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In lecture on Wednesday of week 2, Dr. Lavelle made the comment that tables of bond enthalpies refer to breaking bonds in gases and therefore we need to add enthalpy of phase change for liquids and solids. I'm confused about what this means/how you would do this, can someone explain or give an example?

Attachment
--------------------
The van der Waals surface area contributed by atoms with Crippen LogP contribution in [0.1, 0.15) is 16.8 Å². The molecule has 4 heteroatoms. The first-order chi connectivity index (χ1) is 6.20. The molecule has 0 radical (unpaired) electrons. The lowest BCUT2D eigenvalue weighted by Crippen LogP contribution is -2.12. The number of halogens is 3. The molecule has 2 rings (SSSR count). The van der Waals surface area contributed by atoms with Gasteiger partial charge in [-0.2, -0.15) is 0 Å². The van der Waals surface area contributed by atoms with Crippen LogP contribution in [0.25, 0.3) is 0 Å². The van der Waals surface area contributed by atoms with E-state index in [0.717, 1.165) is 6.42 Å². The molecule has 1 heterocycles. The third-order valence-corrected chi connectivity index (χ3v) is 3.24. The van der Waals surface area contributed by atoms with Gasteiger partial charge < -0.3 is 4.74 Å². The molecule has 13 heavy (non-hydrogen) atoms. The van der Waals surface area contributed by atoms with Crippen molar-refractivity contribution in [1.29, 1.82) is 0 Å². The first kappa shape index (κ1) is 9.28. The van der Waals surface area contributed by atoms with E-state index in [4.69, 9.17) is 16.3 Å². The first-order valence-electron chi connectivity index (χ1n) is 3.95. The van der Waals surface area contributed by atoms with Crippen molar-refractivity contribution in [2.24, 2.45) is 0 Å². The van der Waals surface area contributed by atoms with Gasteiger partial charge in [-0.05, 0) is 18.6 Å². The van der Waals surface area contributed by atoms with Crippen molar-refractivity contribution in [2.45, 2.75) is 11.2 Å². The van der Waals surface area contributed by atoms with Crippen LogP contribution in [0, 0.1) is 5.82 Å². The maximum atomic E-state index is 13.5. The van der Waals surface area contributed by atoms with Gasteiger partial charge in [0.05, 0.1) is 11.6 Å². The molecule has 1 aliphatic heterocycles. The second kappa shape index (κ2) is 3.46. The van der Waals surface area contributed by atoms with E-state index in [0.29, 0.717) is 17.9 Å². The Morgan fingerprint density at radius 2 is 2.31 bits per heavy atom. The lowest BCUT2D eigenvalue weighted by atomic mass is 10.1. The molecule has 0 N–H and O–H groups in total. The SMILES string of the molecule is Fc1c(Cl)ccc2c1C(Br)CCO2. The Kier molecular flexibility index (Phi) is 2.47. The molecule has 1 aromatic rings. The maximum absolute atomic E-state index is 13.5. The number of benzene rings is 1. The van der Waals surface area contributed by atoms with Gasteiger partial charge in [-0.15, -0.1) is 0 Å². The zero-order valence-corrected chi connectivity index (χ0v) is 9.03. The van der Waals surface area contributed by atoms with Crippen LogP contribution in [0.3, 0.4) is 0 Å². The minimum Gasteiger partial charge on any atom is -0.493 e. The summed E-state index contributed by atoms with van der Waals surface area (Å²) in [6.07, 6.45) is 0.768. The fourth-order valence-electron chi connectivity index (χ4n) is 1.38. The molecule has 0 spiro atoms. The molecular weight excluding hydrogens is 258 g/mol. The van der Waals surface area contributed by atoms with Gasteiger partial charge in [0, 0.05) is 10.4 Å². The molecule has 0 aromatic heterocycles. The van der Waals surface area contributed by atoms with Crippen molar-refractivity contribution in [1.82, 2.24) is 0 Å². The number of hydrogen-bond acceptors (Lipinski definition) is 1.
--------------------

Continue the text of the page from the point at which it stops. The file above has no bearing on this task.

So when calculating standard enthalpy using bond enthalpies, the mean bond enthalpies provided will be for those bonds in the gaseous phase. In order to calculate the standard enthalpy of a reaction with something in a liquid or solid form, just use the bond enthalpies as you normally would then after you've added/subtracted the bond enthalpies, add/subtract the enthalpy of vaporization or whatever is given. If a reactant is a liquid for example, add the (delta)H of vaporization for that reactant at the end. If a product is a liquid, subtract the (delta)H of vaporization of that product at the end (because for bond enthalpies, breaking bonds is positive and forming bonds is negative).
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